Coyote Pup’s Brother Treated for Burns

The brother of a little coyote burned in the Poinsettia Fire is being treated for the same injuries, but more severe

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    NEWSLETTERS

    The little coyote pup badly burned in Carlsbad’s Poinsettia Fire now has a familiar face to keep her company as she recovers in Ramona.

    The pup’s brother was taken to the Fund for Animals Wildlife Center (FFAWC) just days after the first coyote was admitted.

    Both received severe burns to their feet as they fled the wildfire that scorched 600 acres, but after receiving treatment from the center’s Dr. Jane Meier, they are on the mend.

    FFAWC Director Ali Crumpacker said the female pup’s feet are healing so well that the bandages were taken off so she could stretch her toes. As long as she doesn’t touch her paws, the bandages could stay off.

    Coyote Pup Burned in Poinsettia Fire

    [DGO] Coyote Pup Burned in Poinsettia Fire
    A furry fire victim gets some much needed veterinary care after being burned in the recent wildfires. NBC 7's Vanessa Herrera reports.

    However, the male pup had significantly worse burns to the pads of his feet, meaning he has a longer road to recovery, Crumpacker said. He lost all but one toenail because of the burns. The vets expect they will not grow back.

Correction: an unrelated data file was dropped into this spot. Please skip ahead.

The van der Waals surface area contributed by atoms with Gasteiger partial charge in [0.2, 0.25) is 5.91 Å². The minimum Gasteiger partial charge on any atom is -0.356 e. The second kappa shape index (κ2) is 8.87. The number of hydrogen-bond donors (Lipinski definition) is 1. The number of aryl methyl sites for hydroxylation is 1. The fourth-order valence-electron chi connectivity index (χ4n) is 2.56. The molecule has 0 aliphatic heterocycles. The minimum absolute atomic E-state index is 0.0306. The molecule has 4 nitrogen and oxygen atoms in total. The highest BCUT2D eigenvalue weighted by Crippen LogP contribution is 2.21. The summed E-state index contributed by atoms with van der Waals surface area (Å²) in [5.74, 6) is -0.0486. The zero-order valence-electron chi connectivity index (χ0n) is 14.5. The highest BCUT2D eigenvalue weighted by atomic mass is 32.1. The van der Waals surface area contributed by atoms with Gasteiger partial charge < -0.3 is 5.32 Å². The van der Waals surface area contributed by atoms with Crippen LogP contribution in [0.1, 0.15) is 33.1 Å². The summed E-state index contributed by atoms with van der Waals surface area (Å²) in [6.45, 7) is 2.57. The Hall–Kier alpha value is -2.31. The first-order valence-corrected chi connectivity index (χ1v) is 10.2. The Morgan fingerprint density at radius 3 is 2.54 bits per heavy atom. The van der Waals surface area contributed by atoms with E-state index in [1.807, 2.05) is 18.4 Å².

At roughly three pounds, the pup has half of his sister’s weight, so vets assume he is the runt of the litter.

    This week, Meier thoroughly cleaned the little guy’s paws, applying antibiotic salve and bandages. Crumpacker said he is eating well and taking his medications, but they are concerned that the blisters on the coyote’s toes could become infected.

    Until he and his sister are cleared from infection, they will stay separated in the ICU ward.

    The FFAWC has housed the pups side by side so they can at least hear and smell each other.

    According to Crumpacker, the pups’ feet will be cleaned and checked every few days for at least three to five weeks until the skin has regrown.

    At that point, they’ll be put into an outdoor enclosure to help them get used to the great outdoors again.